organelle

noun
or·​gan·​elle | \ ˌȯr-gə-ˈnel How to pronounce organelle (audio) \

Definition of organelle

: a specialized cellular part (such as a mitochondrion, chloroplast, or nucleus) that has a specific function and is considered analogous to an organ

Examples of organelle in a Sentence

Recent Examples on the Web Chloroplasts, the organelles that host photosynthesis, have their own DNA, including a gene for D1, and most biologists assumed the protein had to be made there. Erik Stokstad, Science | AAAS, "Rice genetically engineered to resist heat waves can also produce up to 20% more grain," 21 Apr. 2020 In fact, the parasite was missing a critical organelle all together. 10. Remy Tumin, New York Times, "Stock Market, South Carolina, Donald Judd: Your Friday Evening Briefing," 28 Feb. 2020 Further tests confirmed it — there was no mitochondrial genome at all, and hence no chance of the organism functioning the way researchers had expected, although there did seem to be a loose sac that might once have been the organelle. Veronique Greenwood, New York Times, "This Parasite Doesn’t Need Oxygen to Survive," 28 Feb. 2020 Moreover, the cellular organs (organelles) and skeletal proteins arranged themselves around the nuclei, creating compartments that, to Cheng, resembled a sheet of skin cells. Quanta Magazine, "Unscrambled Eggs: Self-Organization Restores Cells’ Order," 2 Jan. 2020 In this case, because lots of ATP must be produced over extended periods of time, the muscle cells rely on their organelles called mitochondria. Joshua Selsby, CNN, "White meat, or dark meat? The science behind a delicious debate," 27 Nov. 2019 Nigel uses wit, whimsy, and humor to depict the various roles of organelles that create balance within a cell. Science, Science Magazine, "Our favorite Science illustrations of 2019," 10 Jan. 2020 When eukaryotic cells first absorbed the cyanobacteria that became chloroplast—a light-absorbing organelle—photosynthesis became a powerful driver of life on Earth. Viviane Callier, Smithsonian, "This Type of Algae Absorbs More Light for Photosynthesis Than Other Plants," 23 Oct. 2019 This mimicked the way the protein naturally folds bit by bit as it is produced in the cell, by a protein-making organelle called a ribosome. Sarah Lewin Frasier, Scientific American, "Unboiled Egg Untangles a Knotty Protein Problem," 2 Feb. 2015

These example sentences are selected automatically from various online news sources to reflect current usage of the word 'organelle.' Views expressed in the examples do not represent the opinion of Merriam-Webster or its editors. Send us feedback.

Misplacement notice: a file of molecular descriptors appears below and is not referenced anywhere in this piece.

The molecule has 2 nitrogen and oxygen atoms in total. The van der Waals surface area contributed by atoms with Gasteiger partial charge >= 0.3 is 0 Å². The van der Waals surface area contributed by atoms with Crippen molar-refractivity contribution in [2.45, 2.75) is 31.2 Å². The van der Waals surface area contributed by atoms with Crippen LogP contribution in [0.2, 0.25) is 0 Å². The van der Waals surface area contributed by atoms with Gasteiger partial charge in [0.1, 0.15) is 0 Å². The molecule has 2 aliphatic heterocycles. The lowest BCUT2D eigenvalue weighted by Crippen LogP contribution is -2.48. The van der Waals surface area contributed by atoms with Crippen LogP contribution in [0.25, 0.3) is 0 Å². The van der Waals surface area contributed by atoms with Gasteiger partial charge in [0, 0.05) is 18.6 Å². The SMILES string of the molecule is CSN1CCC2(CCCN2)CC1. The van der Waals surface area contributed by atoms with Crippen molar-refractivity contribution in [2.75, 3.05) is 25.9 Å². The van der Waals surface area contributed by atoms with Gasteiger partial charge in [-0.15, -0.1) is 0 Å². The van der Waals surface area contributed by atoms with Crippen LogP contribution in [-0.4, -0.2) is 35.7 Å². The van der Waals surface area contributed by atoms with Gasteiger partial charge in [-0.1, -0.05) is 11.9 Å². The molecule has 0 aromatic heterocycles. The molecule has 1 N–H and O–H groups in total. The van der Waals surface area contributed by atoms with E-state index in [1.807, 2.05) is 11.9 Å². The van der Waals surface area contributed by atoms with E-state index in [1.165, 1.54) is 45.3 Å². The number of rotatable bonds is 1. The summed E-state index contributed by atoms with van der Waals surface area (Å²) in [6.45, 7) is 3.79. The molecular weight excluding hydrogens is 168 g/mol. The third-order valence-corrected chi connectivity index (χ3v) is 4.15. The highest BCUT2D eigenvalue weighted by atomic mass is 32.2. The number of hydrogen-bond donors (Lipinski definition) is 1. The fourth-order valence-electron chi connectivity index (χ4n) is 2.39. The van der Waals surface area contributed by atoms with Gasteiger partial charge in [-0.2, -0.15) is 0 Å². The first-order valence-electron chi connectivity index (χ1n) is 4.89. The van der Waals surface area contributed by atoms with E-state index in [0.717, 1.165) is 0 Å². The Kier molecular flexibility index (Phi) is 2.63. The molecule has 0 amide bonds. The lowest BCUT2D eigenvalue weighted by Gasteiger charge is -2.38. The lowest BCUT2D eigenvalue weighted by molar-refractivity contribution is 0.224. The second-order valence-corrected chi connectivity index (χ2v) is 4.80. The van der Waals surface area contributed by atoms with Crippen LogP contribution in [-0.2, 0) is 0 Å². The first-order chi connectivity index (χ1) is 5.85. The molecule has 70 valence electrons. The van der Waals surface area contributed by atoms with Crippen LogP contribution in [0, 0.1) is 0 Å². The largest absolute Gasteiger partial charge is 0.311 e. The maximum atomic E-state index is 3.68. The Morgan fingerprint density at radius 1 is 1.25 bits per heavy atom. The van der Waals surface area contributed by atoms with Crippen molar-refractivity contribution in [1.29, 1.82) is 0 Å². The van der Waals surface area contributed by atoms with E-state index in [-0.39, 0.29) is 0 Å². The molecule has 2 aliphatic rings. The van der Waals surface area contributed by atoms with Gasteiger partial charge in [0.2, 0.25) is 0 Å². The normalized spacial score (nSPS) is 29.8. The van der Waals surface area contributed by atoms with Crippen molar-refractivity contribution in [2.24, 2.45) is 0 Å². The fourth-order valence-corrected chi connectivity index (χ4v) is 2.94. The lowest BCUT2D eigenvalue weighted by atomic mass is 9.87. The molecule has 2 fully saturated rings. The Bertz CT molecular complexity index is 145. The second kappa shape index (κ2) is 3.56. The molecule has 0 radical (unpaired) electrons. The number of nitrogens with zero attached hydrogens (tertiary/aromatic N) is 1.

See More

First Known Use of organelle

1915, in the meaning defined above

History and Etymology for organelle

New Latin organella, from Latin organum

Keep scrolling for more

Learn More about organelle

Time Traveler for organelle

Time Traveler

The first known use of organelle was in 1915

See more words from the same year

Statistics for organelle

Cite this Entry

“Organelle.” Merriam-Webster.com Dictionary, Merriam-Webster, https://www.merriam-webster.com/dictionary/organelle. Accessed 22 Oct. 2020.

Keep scrolling for more

More Definitions for organelle

organelle

noun
or·​gan·​elle | \ ˌȯr-gə-ˈnel \

Kids Definition of organelle

: a structure (as a lysosome) in a cell that performs a special function

organelle

noun
or·​gan·​elle | \ ˌȯr-gə-ˈnel How to pronounce organelle (audio) \

Medical Definition of organelle

: a specialized cellular part (as a mitochondrion or nucleus) that has a specific function and is considered analogous to an organ

More from Merriam-Webster on organelle

Britannica.com: Encyclopedia article about organelle

Comments on organelle

What made you want to look up organelle? Please tell us where you read or heard it (including the quote, if possible).

WORD OF THE DAY

Test Your Vocabulary

Farm Idioms Quiz

  • cow coming home
  • What does 'poke' refer to in the expression 'pig in a poke'?
Spell It

Can you spell these 10 commonly misspelled words?

TAKE THE QUIZ
Bee Cubed

Test Your Knowledge - and learn some interesting things along the way.

TAKE THE QUIZ
Love words? Need even more definitions?

Subscribe to America's largest dictionary and get thousands more definitions and advanced search—ad free!